The regional water district’s board of directors Wednesday approved a plan to expand the district’s boundaries but do away with elections of board members. The vote was 3 to 1, with Richard “Dick” Young, the newest board member, voting in dissent.
But even before the formal vote was taken last week, some members were pitching the draft proposal to area civic leaders and elected representatives in an effort to gain support — and that’s a problem.
By all appearances, the proposal was basically a done deal even before the board vote took place — an impression further magnified by the fact that members of the public weren’t given the opportunity to register their dissatisfaction with the plan during last week’s meeting of the Bell County Water Control and Improvement District No. 1 board of directors.
Considering the boundary and election changes were first discussed by the full board just five days before the draft proposal was sent to board members by general manager Ricky Garrett, it certainly seems as if plans had been in the works for some time.
That’s entirely possible, since the Legislature — which must approve changes in the district’s bylaws — convenes in just a few weeks, and it takes time to pull together a definitive proposal for consideration.
However, it certainly seems as if Garrett’s mind — and those of three board members — was made up as to how the district would proceed, and Wednesday’s meeting did little to change that impression.
Two issues are at play here: the district’s boundaries and selection of its board of directors.
The board has been elected ever since the district was created in 1952. But in the 66 years since the district’s creation, its official boundaries have been expanded just once, in 1985.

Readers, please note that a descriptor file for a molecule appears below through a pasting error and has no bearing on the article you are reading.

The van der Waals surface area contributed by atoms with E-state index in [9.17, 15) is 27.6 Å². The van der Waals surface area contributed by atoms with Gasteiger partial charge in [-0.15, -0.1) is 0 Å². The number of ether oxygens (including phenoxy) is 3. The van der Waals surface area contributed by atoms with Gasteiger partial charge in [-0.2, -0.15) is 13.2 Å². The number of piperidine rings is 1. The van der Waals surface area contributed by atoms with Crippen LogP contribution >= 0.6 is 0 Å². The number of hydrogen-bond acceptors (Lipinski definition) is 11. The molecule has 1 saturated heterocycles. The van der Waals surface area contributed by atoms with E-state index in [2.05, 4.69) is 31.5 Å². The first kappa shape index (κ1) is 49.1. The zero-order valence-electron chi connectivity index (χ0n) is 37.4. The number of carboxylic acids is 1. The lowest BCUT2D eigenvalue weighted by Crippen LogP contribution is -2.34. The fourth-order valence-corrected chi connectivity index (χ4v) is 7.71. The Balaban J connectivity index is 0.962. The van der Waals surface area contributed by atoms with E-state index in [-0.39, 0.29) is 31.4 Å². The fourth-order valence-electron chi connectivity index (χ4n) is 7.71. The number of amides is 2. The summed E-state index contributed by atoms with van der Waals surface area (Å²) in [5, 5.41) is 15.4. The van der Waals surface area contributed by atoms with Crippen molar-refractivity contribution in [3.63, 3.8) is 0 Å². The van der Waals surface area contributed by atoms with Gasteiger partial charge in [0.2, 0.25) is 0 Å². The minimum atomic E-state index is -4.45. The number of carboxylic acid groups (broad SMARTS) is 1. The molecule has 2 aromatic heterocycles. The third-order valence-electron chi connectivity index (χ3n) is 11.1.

Meanwhile, the district’s customer base has grown dramatically, as WCID No. 1 now sells and treats water for Killeen, Copperas Cove, Belton, Harker Heights, Fort Hood, Bell County Water Control and Improvement District No. 3 and 439 Water Supply Corporation.
Certainly, the district’s boundaries need to be expanded to areas that receive the district’s water but have no representation on the board.
Garrett’s proposal calls for giving representation to all the areas served and expanding the board to nine members — both good moves. But Garrett sees elections as being too complex, cumbersome and expensive in an expanded district. Instead, his proposal calls for the appointment of board members by the governing body of each municipal entity served by the district.
The board-approved proposal — which is quite detailed regarding appointment procedures — links contract customers’ representation with the length of time the customer had been contracted with the district. As such, Killeen would have three representatives, initially serving three-year terms. Copperas Cove and Fort Hood would have one representative each, with a three-year term.
Harker Heights, Belton, WCID-3 in Nolanville and 439 WSC would each have one-year terms, initially.
After the phase-in period, all board members would serve three-year terms. Because of staggered terms, three board directors would be up for reappointment every year.
No doubt, the proposal has several positive elements, including greater representation across the district and the possibility of new board members every three years.